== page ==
Walker v. Walthall
In Walker v. Walthall, 121 Ariz. 121, 588 P.2d 863 (App. 1978) the Court held that a police officer's presence at the repossession of a vehicle constituted state action for purposes of Arizona's self-help repossession statute, now A.R.S. 47-9609 (2005), triggering the due process notice and hearing requirements of the Fourteenth Amendment to the United States Constitution. Id. at 123-24, 588 P.2d at 865-66.
In that case, the Court stated:
The introduction of law enforcement officers into the area of self-help repossession, regardless of their degree of participation or non-participation in the actual events, would constitute state action, thereby invalidating a repossession without a proper notice and hearing. Id. at 124, 588 P.2d at 866.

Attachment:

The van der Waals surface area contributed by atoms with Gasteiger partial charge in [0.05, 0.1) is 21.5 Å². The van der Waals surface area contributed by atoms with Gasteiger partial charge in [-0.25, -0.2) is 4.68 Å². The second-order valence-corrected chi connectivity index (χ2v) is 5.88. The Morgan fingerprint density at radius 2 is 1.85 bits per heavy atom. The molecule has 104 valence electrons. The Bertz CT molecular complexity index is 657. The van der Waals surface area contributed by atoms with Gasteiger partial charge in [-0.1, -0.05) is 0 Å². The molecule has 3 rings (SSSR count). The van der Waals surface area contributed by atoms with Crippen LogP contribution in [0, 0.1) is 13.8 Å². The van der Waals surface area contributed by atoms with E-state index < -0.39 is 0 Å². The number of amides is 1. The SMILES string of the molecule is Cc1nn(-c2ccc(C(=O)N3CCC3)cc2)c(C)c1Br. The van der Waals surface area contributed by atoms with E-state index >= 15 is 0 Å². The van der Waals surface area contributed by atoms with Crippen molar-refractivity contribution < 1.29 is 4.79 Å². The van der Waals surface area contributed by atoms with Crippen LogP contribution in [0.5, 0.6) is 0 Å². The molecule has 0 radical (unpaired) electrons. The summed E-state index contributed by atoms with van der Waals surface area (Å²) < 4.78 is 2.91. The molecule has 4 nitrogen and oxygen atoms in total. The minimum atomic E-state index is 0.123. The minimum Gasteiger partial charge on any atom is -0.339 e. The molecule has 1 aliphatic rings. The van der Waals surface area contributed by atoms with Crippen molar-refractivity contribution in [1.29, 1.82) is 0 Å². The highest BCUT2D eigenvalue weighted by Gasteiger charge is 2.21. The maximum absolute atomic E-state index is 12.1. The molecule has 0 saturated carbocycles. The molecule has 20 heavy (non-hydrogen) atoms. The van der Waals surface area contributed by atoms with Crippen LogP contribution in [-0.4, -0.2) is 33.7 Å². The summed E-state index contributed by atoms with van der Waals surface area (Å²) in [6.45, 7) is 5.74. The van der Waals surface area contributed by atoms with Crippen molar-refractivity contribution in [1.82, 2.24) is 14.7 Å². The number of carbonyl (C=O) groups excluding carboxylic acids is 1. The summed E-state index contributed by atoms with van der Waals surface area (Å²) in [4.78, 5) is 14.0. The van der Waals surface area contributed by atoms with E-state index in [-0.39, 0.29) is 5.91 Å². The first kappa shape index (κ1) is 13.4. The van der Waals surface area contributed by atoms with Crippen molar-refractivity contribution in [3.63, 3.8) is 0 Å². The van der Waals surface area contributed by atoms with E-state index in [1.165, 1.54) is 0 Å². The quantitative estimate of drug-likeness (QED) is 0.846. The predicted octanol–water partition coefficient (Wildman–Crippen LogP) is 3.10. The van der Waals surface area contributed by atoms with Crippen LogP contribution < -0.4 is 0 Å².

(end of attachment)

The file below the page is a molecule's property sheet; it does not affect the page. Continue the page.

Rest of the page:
In Walker, the officer, in full uniform, accompanied the repossessor to the residence of the debtor and together they obtained the debtor's consent to the repossession. Id. at 122, 588 P.2d at 864.
The debtor testified that he did not intend to give up his vehicle but, because of the presence of the officer, he relinquished possession. Id. at 123, 588 P.2d at 865.